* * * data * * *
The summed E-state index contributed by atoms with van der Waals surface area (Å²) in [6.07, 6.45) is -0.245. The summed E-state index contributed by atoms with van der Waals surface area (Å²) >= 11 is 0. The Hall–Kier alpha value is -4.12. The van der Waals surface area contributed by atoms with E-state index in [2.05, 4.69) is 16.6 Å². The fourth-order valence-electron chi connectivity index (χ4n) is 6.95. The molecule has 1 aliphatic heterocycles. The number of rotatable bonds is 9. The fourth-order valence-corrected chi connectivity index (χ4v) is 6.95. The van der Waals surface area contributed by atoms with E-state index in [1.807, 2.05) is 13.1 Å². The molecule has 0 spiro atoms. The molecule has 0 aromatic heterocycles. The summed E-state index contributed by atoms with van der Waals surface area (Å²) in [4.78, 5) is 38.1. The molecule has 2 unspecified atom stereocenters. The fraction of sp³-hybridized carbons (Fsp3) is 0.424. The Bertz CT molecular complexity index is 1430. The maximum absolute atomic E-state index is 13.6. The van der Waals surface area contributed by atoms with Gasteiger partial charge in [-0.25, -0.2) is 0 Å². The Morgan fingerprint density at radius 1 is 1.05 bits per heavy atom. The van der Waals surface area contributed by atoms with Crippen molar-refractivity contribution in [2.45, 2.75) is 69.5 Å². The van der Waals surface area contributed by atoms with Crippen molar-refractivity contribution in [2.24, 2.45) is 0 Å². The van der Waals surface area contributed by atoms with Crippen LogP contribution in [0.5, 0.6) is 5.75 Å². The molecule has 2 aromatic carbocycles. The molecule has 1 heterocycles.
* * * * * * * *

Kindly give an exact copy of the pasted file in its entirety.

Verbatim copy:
The summed E-state index contributed by atoms with van der Waals surface area (Å²) in [6.07, 6.45) is -0.245. The summed E-state index contributed by atoms with van der Waals surface area (Å²) >= 11 is 0. The Hall–Kier alpha value is -4.12. The van der Waals surface area contributed by atoms with E-state index in [2.05, 4.69) is 16.6 Å². The fourth-order valence-electron chi connectivity index (χ4n) is 6.95. The molecule has 1 aliphatic heterocycles. The number of rotatable bonds is 9. The fourth-order valence-corrected chi connectivity index (χ4v) is 6.95. The van der Waals surface area contributed by atoms with E-state index in [1.807, 2.05) is 13.1 Å². The molecule has 0 spiro atoms. The molecule has 0 aromatic heterocycles. The summed E-state index contributed by atoms with van der Waals surface area (Å²) in [4.78, 5) is 38.1. The molecule has 2 unspecified atom stereocenters. The fraction of sp³-hybridized carbons (Fsp3) is 0.424. The Bertz CT molecular complexity index is 1430. The maximum absolute atomic E-state index is 13.6. The van der Waals surface area contributed by atoms with Gasteiger partial charge in [-0.25, -0.2) is 0 Å². The Morgan fingerprint density at radius 1 is 1.05 bits per heavy atom. The van der Waals surface area contributed by atoms with Crippen molar-refractivity contribution in [2.45, 2.75) is 69.5 Å². The van der Waals surface area contributed by atoms with Crippen molar-refractivity contribution in [2.24, 2.45) is 0 Å². The van der Waals surface area contributed by atoms with Crippen LogP contribution in [0.5, 0.6) is 5.75 Å². The molecule has 2 aromatic carbocycles. The molecule has 1 heterocycles.